Many assumptions have been made about the contact that all three complainants initiated with Jian Ghomeshi following their alleged assaults, which they neglected to mention to the police or the Crown. Henein, Ghomeshi's counsel, has implied that this means the victims were never assaulted, a suggestion which both women deny. In sexual assault trials, evidence is often brought forth of victims communicating with the perpetrator or making statements that seem to downplay what went on. Such actions are in fact consistent with how victims often rationalize what was done to them.
I read about the way you came forward against a man who you allege has sexually assaulted you. I don't know if everyone who hears about you appreciates the importance of you waiving your anonymity and giving your name and face to the case. For a person as clearly dignified and graceful as you, a captain in the Royal Canadian Air Force no less, it must have been a nightmare. You had everything to lose, and nothing to gain. I don't know if people appreciate the complexity of what you're presenting to them, but statistically, 80 per cent of sexual assaults occur with a person women know.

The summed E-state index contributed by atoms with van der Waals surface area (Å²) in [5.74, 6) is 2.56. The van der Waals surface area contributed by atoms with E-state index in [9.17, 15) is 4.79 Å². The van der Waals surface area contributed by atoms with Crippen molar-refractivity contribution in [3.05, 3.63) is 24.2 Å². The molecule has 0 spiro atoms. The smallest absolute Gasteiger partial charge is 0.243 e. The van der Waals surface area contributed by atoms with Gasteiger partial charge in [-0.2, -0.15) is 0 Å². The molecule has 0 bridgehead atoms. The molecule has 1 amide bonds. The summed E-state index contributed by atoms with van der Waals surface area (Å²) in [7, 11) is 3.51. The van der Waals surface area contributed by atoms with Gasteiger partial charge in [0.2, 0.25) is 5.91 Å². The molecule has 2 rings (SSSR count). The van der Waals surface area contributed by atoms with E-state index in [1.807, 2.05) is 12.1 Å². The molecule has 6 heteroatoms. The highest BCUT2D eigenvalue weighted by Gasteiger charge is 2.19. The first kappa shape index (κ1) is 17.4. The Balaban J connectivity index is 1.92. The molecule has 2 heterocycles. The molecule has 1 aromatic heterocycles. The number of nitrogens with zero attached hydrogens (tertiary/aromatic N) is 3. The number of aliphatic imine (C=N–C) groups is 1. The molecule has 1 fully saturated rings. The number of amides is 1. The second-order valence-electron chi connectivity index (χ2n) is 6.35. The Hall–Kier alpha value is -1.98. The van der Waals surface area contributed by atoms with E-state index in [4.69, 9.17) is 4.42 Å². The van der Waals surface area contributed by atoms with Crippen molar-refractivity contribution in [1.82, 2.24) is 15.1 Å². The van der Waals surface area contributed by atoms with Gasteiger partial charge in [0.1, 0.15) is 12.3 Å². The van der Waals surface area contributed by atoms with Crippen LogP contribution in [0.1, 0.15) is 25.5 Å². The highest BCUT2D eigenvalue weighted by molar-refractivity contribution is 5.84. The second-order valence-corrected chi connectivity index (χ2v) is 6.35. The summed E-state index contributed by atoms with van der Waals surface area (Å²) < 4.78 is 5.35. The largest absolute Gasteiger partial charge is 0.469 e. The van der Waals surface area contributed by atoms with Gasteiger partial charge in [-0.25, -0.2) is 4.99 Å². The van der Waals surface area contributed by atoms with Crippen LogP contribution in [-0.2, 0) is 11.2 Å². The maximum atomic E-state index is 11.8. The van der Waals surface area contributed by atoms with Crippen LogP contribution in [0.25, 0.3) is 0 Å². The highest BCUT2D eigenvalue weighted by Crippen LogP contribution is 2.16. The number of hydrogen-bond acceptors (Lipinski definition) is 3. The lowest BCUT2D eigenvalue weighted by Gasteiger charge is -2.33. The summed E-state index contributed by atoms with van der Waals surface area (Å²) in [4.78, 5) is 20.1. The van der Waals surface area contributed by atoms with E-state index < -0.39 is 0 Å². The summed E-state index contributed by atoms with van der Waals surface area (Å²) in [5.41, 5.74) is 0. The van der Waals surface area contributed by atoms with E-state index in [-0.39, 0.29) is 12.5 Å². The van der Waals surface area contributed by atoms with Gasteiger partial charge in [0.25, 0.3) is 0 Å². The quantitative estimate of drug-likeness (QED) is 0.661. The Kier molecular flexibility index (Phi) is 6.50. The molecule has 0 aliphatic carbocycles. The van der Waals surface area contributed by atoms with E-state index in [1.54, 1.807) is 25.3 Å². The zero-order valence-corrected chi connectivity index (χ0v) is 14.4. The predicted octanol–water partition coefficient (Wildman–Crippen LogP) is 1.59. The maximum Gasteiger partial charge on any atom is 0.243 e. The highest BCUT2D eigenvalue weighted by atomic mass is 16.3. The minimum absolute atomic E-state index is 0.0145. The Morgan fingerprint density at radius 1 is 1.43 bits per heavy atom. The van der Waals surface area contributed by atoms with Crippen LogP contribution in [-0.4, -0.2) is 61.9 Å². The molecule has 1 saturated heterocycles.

As I suspect is the case with many other people across the country, I am closely watching the Jian Ghomeshi trial. There were times yesterday when I found myself holding my breath, wishing that this very public trial might be a pivotal moment in our society -- one in which we can finally begin to openly and honestly address the prevalence of sexual violence in our communities.